Travels of King Kamehameha IV to see the sounding sands of Nohili and more, 1856.

THE CIRCUIT OF THE KING.

We hear of the sailing of the King from here, and on the next day he landed at Waimea, Kauai, and that night, he sailed to Niihau, and landed at Nonopapa on Saturday [la hoomalolo]. They spent the Sabbath there, and joined together and worshiped Jehovah on that day. On the weekday, the rode horse, fished; there are a 100 or more horses on Niihau; they caught a lot of fish. That evening, they got on board the Maria and sailed for Kaula. The next morning they reached there. Some of them jumped into the ocean and swam ashore with difficulty, for there was a shark there and it was difficult to go ashore; there is a severe cliff and no bay. The King went ashore amongst these difficulties, ascended the cliff. The chiefesses remained on the ship. Continue reading

Advertisements

Speaking of Waoala, does anyone know of its location? 1876.

Waoala, Waialua.

O Ka Lahui Hawaii;—Aloha:

While we were living in the calm of the forests moistened by the cold beads of dew of the mountains while we reveled in the sweet calls of the birds and enjoyed the swaying of the trees that were lush with dark green foliage of the forests, as the cool scent of maile wafted strongly from all around where we sat. The thought to write some sentences was induced, and these are they:—

You may be wondering about the name Waoala. That place is in the mountains of Waialua. There perhaps is no other fine place like it, if we are not mistaken. Continue reading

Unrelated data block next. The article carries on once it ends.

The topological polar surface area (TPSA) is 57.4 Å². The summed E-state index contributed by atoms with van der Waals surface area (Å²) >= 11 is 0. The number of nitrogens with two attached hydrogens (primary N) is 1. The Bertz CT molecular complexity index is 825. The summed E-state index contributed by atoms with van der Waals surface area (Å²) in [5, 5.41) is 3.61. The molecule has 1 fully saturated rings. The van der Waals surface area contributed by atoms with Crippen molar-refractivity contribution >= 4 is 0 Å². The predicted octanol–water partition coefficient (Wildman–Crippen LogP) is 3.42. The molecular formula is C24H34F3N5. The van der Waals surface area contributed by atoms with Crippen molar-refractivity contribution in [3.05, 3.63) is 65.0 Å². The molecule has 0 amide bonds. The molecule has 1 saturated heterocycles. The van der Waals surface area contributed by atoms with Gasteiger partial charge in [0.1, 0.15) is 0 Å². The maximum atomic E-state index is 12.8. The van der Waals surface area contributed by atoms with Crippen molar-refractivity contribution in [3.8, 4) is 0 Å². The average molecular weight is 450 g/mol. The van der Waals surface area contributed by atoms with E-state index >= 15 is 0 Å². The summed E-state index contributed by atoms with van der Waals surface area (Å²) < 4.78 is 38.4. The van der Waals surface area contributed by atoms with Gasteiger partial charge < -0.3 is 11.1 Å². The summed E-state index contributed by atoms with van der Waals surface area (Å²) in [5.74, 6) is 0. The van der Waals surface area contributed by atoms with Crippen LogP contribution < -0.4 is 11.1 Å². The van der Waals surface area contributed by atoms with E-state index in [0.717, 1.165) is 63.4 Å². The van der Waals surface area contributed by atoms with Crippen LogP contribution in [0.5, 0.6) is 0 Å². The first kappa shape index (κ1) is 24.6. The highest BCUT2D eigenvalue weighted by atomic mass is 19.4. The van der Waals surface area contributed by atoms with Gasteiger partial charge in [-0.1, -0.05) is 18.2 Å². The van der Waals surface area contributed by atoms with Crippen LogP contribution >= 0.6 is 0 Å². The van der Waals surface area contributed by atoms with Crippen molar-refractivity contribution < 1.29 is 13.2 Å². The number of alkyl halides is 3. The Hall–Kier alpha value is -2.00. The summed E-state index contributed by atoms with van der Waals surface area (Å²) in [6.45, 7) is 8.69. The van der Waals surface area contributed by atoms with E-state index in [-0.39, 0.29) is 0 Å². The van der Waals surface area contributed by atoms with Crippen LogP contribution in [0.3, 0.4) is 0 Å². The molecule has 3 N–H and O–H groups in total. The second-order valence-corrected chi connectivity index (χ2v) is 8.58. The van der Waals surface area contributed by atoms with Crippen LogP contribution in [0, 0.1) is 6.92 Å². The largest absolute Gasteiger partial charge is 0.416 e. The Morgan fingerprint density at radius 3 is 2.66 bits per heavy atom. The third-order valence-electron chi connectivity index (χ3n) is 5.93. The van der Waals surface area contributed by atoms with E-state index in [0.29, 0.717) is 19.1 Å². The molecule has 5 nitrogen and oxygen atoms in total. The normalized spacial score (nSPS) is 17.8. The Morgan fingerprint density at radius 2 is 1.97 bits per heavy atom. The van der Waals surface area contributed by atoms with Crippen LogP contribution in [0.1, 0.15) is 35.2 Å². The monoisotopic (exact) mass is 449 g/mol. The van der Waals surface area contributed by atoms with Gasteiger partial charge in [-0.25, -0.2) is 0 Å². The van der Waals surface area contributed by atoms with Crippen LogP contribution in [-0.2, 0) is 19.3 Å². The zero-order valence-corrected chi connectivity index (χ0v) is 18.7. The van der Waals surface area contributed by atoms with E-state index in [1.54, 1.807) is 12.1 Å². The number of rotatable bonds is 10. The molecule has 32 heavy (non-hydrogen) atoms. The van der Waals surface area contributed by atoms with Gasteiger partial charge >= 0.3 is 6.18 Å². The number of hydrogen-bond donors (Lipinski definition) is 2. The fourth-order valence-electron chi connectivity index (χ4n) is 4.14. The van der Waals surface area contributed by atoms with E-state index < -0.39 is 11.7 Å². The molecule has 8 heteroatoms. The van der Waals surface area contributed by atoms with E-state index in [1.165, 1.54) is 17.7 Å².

Latest from Waikapu, 1875.

[Found under: Na mea hou o na Waieha.”]

Pertaining to Waikapu.—On the 1st of August of this year, the Congregation of Waikapu decided to work on their church immediately, and these are the main things. The old church, to extend the stone walls 4 feet higher, and to arch the windows, and to fix the cracks in the stone walls. The carpenter that will do this is Ninihua; he says that the church will be completed for $2,300, and it is with this that the building will be complete along with his pay. According the this carpenter, with this money the church and the bell tower will be completed.

There are two Hawaiian hula houses in Waikapu; those who join in the hula are church members as well as non-church members. Many go to those houses, but the truly devout, they do not go. That is what I see when I visited this place, the land famous for the Kololio wind.

[This is part of a longer description by a person calling himself, Mose Malihinihele, of Honolulu.]

(Lahui Hawaii, 8/18/1875, p. 2)

LahuiHawaii_8_18_1875_2

Ka Lahui Hawaii, Buke I, Helu 34, Aoao 2. Augate 19, 1875.

More on the Ceylon, 1882.

The Ceylon at Hilo.

Our thanks are tendered to the writer of the following interesting sketch:

The English steamer Ceylon left Hilo for San Francisco at half-past nine o’clock on Monday morning, April 17th. Owing to the absence from Hilo of Judge Lyman, the Japanese Embassy were taken in charge by Fred. Lyman, Jr., who furnished them with mules for the volcano, and attended to all the details of the trip and of their stay in Hilo, and escorted them on board the Ceylon at 4 P. M. on Sunday, the hour set for sailing.

Continue reading

Queen Liliuokalani’s circuit around the island, 1891.

THE ROYAL TOUR.

Her Majesty the Queen was entertained at Makao, near Hauula, Koolauloa, on Saturday by Mr. Lane and other prominent Hawaiians of that locality. In the afternoon, the Queen went  out canoe riding, the canoe being drawn by a lively span of horses by means of ropes attached to the canoe.The horses were ridden at full gallop, the canoe skimming along the surface of the water at a lively rate. After the novel canoe ride Her Majesty and many others went out sea bathing. Continue reading